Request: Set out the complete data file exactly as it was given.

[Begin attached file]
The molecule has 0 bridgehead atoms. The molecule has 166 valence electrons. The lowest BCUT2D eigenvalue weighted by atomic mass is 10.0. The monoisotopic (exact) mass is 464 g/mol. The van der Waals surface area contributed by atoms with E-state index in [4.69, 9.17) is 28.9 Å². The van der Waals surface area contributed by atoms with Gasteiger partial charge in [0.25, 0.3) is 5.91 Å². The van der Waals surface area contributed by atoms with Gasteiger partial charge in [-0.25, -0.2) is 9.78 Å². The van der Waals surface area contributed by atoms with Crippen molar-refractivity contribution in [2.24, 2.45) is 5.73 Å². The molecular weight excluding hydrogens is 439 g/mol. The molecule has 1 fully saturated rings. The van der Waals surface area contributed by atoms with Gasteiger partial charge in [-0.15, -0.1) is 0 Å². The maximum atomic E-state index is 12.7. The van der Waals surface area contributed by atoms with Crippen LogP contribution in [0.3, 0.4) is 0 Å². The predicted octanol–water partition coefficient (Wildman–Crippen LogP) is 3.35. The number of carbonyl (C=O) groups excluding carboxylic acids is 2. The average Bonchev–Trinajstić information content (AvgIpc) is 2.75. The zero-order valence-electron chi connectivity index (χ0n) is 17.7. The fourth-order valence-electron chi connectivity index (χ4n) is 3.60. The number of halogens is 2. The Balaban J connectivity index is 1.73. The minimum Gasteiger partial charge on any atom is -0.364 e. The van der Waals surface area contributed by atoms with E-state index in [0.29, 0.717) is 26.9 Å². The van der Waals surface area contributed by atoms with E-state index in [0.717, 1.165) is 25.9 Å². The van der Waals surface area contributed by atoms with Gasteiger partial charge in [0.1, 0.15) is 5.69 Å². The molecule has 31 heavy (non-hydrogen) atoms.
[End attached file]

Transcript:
The molecule has 0 bridgehead atoms. The molecule has 166 valence electrons. The lowest BCUT2D eigenvalue weighted by atomic mass is 10.0. The monoisotopic (exact) mass is 464 g/mol. The van der Waals surface area contributed by atoms with E-state index in [4.69, 9.17) is 28.9 Å². The van der Waals surface area contributed by atoms with Gasteiger partial charge in [0.25, 0.3) is 5.91 Å². The van der Waals surface area contributed by atoms with Gasteiger partial charge in [-0.25, -0.2) is 9.78 Å². The van der Waals surface area contributed by atoms with Crippen molar-refractivity contribution in [2.24, 2.45) is 5.73 Å². The molecular weight excluding hydrogens is 439 g/mol. The molecule has 1 fully saturated rings. The van der Waals surface area contributed by atoms with Gasteiger partial charge in [-0.15, -0.1) is 0 Å². The maximum atomic E-state index is 12.7. The van der Waals surface area contributed by atoms with Crippen LogP contribution in [0.3, 0.4) is 0 Å². The predicted octanol–water partition coefficient (Wildman–Crippen LogP) is 3.35. The number of carbonyl (C=O) groups excluding carboxylic acids is 2. The average Bonchev–Trinajstić information content (AvgIpc) is 2.75. The zero-order valence-electron chi connectivity index (χ0n) is 17.7. The fourth-order valence-electron chi connectivity index (χ4n) is 3.60. The number of halogens is 2. The Balaban J connectivity index is 1.73. The minimum Gasteiger partial charge on any atom is -0.364 e. The van der Waals surface area contributed by atoms with E-state index in [0.29, 0.717) is 26.9 Å². The van der Waals surface area contributed by atoms with E-state index in [0.717, 1.165) is 25.9 Å². The van der Waals surface area contributed by atoms with Gasteiger partial charge in [0.1, 0.15) is 5.69 Å². The molecule has 31 heavy (non-hydrogen) atoms.